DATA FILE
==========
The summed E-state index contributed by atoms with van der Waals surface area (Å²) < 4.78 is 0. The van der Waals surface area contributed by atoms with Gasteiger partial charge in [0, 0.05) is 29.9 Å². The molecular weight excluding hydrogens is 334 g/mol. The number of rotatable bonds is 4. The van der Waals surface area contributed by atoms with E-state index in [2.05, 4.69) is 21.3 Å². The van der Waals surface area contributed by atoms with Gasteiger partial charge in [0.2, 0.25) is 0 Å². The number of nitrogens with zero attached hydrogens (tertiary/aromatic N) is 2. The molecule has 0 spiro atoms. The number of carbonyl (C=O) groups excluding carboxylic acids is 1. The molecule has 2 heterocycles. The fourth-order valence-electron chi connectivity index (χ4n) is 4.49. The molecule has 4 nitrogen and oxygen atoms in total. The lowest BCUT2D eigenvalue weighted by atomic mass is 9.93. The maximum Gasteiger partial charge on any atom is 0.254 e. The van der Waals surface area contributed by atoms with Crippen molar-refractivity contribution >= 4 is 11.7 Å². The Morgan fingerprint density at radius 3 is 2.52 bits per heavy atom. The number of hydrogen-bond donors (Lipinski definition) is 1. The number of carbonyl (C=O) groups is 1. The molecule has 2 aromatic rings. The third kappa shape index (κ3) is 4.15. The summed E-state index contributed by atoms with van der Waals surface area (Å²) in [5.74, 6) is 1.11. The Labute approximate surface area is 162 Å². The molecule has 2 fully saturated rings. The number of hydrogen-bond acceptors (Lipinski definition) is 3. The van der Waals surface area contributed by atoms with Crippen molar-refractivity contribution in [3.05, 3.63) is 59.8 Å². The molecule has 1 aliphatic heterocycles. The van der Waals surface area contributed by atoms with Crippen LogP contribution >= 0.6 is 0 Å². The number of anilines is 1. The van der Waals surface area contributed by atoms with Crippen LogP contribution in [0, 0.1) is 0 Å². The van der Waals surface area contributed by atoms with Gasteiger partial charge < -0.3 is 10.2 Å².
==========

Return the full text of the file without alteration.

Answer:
The summed E-state index contributed by atoms with van der Waals surface area (Å²) < 4.78 is 0. The van der Waals surface area contributed by atoms with Gasteiger partial charge in [0, 0.05) is 29.9 Å². The molecular weight excluding hydrogens is 334 g/mol. The number of rotatable bonds is 4. The van der Waals surface area contributed by atoms with E-state index in [2.05, 4.69) is 21.3 Å². The van der Waals surface area contributed by atoms with Gasteiger partial charge in [0.2, 0.25) is 0 Å². The number of nitrogens with zero attached hydrogens (tertiary/aromatic N) is 2. The molecule has 0 spiro atoms. The number of carbonyl (C=O) groups excluding carboxylic acids is 1. The molecule has 2 heterocycles. The fourth-order valence-electron chi connectivity index (χ4n) is 4.49. The molecule has 4 nitrogen and oxygen atoms in total. The lowest BCUT2D eigenvalue weighted by atomic mass is 9.93. The maximum Gasteiger partial charge on any atom is 0.254 e. The van der Waals surface area contributed by atoms with Crippen molar-refractivity contribution >= 4 is 11.7 Å². The Morgan fingerprint density at radius 3 is 2.52 bits per heavy atom. The number of hydrogen-bond donors (Lipinski definition) is 1. The number of carbonyl (C=O) groups is 1. The molecule has 2 aromatic rings. The third kappa shape index (κ3) is 4.15. The summed E-state index contributed by atoms with van der Waals surface area (Å²) in [5.74, 6) is 1.11. The Labute approximate surface area is 162 Å². The molecule has 2 fully saturated rings. The number of hydrogen-bond acceptors (Lipinski definition) is 3. The van der Waals surface area contributed by atoms with Crippen molar-refractivity contribution in [3.05, 3.63) is 59.8 Å². The molecule has 1 aliphatic heterocycles. The van der Waals surface area contributed by atoms with Crippen LogP contribution >= 0.6 is 0 Å². The number of anilines is 1. The van der Waals surface area contributed by atoms with Crippen LogP contribution in [0, 0.1) is 0 Å². The van der Waals surface area contributed by atoms with Gasteiger partial charge < -0.3 is 10.2 Å².